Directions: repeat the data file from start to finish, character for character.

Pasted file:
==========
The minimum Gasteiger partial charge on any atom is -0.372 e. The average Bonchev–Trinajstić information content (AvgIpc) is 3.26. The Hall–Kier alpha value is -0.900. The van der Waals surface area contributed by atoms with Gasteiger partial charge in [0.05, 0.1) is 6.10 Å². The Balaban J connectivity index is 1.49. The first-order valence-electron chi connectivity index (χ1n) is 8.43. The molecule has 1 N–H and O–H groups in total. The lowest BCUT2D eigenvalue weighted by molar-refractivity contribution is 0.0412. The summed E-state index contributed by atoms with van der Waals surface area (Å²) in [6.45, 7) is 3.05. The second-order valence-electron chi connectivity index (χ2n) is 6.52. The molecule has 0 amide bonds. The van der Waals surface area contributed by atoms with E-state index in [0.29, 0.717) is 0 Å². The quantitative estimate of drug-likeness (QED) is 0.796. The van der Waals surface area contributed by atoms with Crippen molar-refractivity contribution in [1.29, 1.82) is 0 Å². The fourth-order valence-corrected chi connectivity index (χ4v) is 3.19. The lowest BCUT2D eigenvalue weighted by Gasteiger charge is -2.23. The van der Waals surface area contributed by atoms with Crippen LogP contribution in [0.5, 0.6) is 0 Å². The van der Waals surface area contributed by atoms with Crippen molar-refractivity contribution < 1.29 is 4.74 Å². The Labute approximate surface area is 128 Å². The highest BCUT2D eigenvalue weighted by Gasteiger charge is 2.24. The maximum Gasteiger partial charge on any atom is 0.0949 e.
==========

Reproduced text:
The minimum Gasteiger partial charge on any atom is -0.372 e. The average Bonchev–Trinajstić information content (AvgIpc) is 3.26. The Hall–Kier alpha value is -0.900. The van der Waals surface area contributed by atoms with Gasteiger partial charge in [0.05, 0.1) is 6.10 Å². The Balaban J connectivity index is 1.49. The first-order valence-electron chi connectivity index (χ1n) is 8.43. The molecule has 1 N–H and O–H groups in total. The lowest BCUT2D eigenvalue weighted by molar-refractivity contribution is 0.0412. The summed E-state index contributed by atoms with van der Waals surface area (Å²) in [6.45, 7) is 3.05. The second-order valence-electron chi connectivity index (χ2n) is 6.52. The molecule has 0 amide bonds. The van der Waals surface area contributed by atoms with E-state index in [0.29, 0.717) is 0 Å². The quantitative estimate of drug-likeness (QED) is 0.796. The van der Waals surface area contributed by atoms with Crippen molar-refractivity contribution in [1.29, 1.82) is 0 Å². The fourth-order valence-corrected chi connectivity index (χ4v) is 3.19. The lowest BCUT2D eigenvalue weighted by Gasteiger charge is -2.23. The van der Waals surface area contributed by atoms with Crippen LogP contribution in [0.5, 0.6) is 0 Å². The van der Waals surface area contributed by atoms with Crippen molar-refractivity contribution < 1.29 is 4.74 Å². The Labute approximate surface area is 128 Å². The highest BCUT2D eigenvalue weighted by Gasteiger charge is 2.24. The maximum Gasteiger partial charge on any atom is 0.0949 e.